What I am suggesting is that Genesis is a coherent narrative that conveys a moral whole, in which the opening part prepares the philosophic reader to take seriously, when it comes, the arrival of God's new way for humankind, while the rest enables him to learn along with the patriarchs what it might offer and require of him. . . .

Long dwelling with the book of Genesis, and ever marveling at its beauty, its profundity, and above all, its power to illuminate and lift the soul, this exhilarated reader of Genesis stands before it on his intellectual knees, filled with awe and gratitude . . .

Rabbi Wolpe notes the book skips over important classical, Christian, Hassidic and modern commentators, and "would have been a richer book if it had acknowledged that [it] was not, in the long history of biblical study, the beginning of wisdom."

In an essay that is both complimentary and challenging, he manages to convey not only the magnitude of Kass's remarkable achievement, but also the fact that, after 720 pages, there is so much more to learn.

Essential reading (both the review and the book).

Tuesday, August 05, 2003

New Collection of Jewish Short Stories

Paul Zakrzewski is the editor of a new volume of Jewish short stories: "Lost Tribe: Jewish Fiction From the Edge."

The collection has stories by Nathan Englander, Myla Goldberg, Jonathan Safran Foer, Dara Horn, Ehud Havazelet and many others -- most previously published, but re-published here with end notes by the authors.

The book is worth buying for Havazelet's beautiful and moving story, "Leah," alone -- reprinted from his 1999 book "Like Never Before" (a review is here).

Zakrzewski describes the story as an "uncanny . . . [and] particularly modern" evocation of "two very different paths (one secular and rebellious, the other religious and obedient);" Havazelet in his end note more simply calls it a story of "family contradictions and battered loyalties that still abide."

Absolutely wonderful story.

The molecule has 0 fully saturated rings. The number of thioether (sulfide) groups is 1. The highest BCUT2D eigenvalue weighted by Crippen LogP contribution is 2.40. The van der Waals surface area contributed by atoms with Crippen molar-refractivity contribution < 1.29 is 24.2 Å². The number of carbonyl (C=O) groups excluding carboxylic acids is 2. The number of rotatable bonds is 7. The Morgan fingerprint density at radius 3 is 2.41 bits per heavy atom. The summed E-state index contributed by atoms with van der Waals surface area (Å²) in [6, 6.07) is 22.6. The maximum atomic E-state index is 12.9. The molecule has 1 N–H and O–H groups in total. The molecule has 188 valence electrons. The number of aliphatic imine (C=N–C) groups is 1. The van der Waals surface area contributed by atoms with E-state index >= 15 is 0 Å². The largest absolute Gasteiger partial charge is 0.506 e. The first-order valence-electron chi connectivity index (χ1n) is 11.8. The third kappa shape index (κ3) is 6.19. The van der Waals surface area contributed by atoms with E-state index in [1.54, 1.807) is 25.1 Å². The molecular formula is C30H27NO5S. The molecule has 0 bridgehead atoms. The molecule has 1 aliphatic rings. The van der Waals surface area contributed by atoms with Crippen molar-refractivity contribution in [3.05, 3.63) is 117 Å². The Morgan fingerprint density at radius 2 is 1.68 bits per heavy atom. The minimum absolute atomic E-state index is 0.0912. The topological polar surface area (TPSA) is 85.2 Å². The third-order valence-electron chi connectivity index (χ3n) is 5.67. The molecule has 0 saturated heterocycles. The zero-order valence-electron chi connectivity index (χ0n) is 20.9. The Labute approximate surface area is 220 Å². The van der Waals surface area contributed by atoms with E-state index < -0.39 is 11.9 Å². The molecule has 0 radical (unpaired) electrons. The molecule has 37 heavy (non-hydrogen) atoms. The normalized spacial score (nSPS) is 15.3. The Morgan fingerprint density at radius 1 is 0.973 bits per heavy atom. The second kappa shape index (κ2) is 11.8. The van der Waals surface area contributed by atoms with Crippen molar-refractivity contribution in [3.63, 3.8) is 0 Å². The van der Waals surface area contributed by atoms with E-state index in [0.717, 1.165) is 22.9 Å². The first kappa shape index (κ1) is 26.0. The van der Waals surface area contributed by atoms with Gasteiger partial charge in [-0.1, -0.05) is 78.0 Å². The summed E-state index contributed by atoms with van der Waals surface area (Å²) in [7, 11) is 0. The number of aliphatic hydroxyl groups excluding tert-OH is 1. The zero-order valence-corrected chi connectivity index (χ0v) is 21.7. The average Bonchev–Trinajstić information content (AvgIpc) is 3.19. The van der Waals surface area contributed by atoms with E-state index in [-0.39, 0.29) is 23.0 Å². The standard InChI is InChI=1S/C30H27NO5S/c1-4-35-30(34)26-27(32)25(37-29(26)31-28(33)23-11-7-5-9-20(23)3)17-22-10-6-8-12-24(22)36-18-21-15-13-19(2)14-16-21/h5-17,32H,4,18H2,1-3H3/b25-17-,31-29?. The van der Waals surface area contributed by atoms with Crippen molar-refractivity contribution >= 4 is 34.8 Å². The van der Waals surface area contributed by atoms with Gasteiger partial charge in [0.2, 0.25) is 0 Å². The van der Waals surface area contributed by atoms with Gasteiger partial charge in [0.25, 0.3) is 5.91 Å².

Monday, August 04, 2003

The New Anti-Semitism

Samuel G. Freedman, Columbia University professor, reviews "The New Anti-Semitism: The Current Crisis and What We Must Do About It, " by Phyllis Chesler:

When the Al-Aksa Intifada erupted [in] September [2000] . . . it did more than just shatter the peace process. It restored the public respectability of Jew-hating, particularly if conducted under the rubric of "anti-Zionism."

Since then, Egypt has broadcast a 40-part television series based in part on the notorious forgery "The Protocols of the Elders of Zion." Protesters at San Francisco State University, invoking the medieval blood libel, have passed out posters depicting a can of "Palestinian Children Meat" that was "made in Israel" according to "Jewish rites." European scholars have banned Israeli academics, even those of impeccably dovish politics . . ."

. . . Chesler's thesis rests largely on her perception of anti-Semitism flourishing among elites. "What's new about the new anti-Semitism," she contends, "is that acts of violence against Jews and anti-Semitic words and deeds are being uttered and performed by politically correct people in the name of anti-imperialism, anti-racism, and pacifism. Old-time anti-Semitism was expressed in the name of ethnic, Aryan, white purity, superiority, and nationalism . . . . "

More specifically, the new anti-Semite inflicts the language of the Holocaust on its targets. The Irish poet Tom Paulin, she points out, termed the Israeli military the "Zionist SS." Nobel laureate Jose Saramago declared that "the Jews endlessly scratch their own wound to keep it bleeding, to make it incurable, and they show it to the world as if it were a banner." Neither author's career, it might be added, has notably suffered as a result.

The book's Table of Contents is here.

The Vidal Sassoon International Center for the Study of Antisemitism has issued a call for papers on the image of the Jew in Arab thought, literature and media. Christian Action for Israel has a website on anti-semitism here.